Storm as Winston Churchill charity erases his first name from website

Storm as Winston Churchill charity erases his first name from its website over controversy about ‘aspects of his life’ and his views on race that are ‘widely seen as unacceptable’

  • The Winston Churchill Memorial Trust has removed pictures of the wartime leader from its website and is changing its name to the Churchill Fellowship
  •  Volunteers at the trust said it was ‘rewriting history’ as a result of woke brigade
  • The charity decided to rebrand itself amid concerns over his views on race 

A charity named after Winston Churchill has provoked fury by rebranding itself amid concerns over his views on race.

The Winston Churchill Memorial Trust has removed pictures of the wartime leader from its website and is changing its name to the Churchill Fellowship. Volunteers at the trust said it was ‘rewriting history’.

One told The Sun: ‘He was voted, by the people, as the Greatest Briton in a BBC poll in 2002 but is now erased from his own charity by the woke brigade. 

‘You can’t imagine what he would have to say about it all but I’m sure he wouldn’t think it was Britain’s finest hour.’

A charity named after Winston Churchill has provoked fury by rebranding itself amid concerns over his views on race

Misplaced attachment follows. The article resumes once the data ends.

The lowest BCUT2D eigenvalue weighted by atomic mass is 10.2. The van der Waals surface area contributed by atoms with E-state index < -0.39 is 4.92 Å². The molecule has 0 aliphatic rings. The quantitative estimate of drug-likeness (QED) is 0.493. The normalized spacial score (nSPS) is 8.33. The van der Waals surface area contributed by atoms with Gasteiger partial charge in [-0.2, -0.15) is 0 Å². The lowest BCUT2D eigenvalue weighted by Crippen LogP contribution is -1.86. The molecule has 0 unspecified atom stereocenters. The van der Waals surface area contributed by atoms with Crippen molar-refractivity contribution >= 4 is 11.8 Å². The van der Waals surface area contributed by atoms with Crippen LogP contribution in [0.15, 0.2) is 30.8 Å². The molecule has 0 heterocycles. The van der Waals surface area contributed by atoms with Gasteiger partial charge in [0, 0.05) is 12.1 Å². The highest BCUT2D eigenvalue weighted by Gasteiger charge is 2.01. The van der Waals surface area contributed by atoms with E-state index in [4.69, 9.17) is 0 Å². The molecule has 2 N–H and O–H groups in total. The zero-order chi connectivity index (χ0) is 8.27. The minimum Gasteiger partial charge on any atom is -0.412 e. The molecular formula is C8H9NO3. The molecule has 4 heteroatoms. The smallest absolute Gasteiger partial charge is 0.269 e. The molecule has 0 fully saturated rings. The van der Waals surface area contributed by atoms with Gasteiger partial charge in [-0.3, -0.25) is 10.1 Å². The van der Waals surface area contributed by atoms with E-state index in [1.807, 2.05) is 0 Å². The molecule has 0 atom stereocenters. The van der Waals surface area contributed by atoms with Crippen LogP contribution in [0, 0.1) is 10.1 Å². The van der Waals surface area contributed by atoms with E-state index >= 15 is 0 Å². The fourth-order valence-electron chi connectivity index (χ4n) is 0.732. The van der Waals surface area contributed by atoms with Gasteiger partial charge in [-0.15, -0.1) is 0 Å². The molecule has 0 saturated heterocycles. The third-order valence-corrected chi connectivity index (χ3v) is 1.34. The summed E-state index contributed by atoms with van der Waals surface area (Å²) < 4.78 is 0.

The original Winston Churchill Memorial Trust name has been removed from the charity’s website

The Winston Churchill Memorial Trust has removed pictures of the wartime leader from its website and is changing its name to the Churchill Fellowship (pictured)

Another volunteer said: ‘It beggars belief that the man who saved this nation in our darkest hour finds himself cancelled in this way.’

The trust was set up after the death of Sir Winston in 1965 to help send British citizens abroad on travel scholarships known as Churchill Fellowships. Trustees include Sir Winston’s grandson Jeremy Soames.

A statement on the trust’s website last night said: ‘Today there is controversy about aspects of Sir Winston’s life. Many of his views on race are widely seen as unacceptable today, a view that we share. 

One volunteer said: ‘It beggars belief that the man who saved this nation in our darkest hour finds himself cancelled in this way’. Pictured: Julia Weston, the charity’s chief executive

‘At the same time, he is internationally admired for his wartime leadership in saving Britain and the world from Nazism. We acknowledge the many issues and complexities involved on all sides, but do not accept racism of any kind.

‘As a forward-looking charity aiming to improve lives throughout the UK, what we take from Sir Winston’s example are values for the future: global learning, public service and, above all, a belief in the potential of all individuals.’

A spokesman for the trust added that the foundation remained ‘proud of our connection to him and his contribution to saving the world from Nazism’ but added: ‘At the same time, some of his views on race are widely seen as unacceptable today.’

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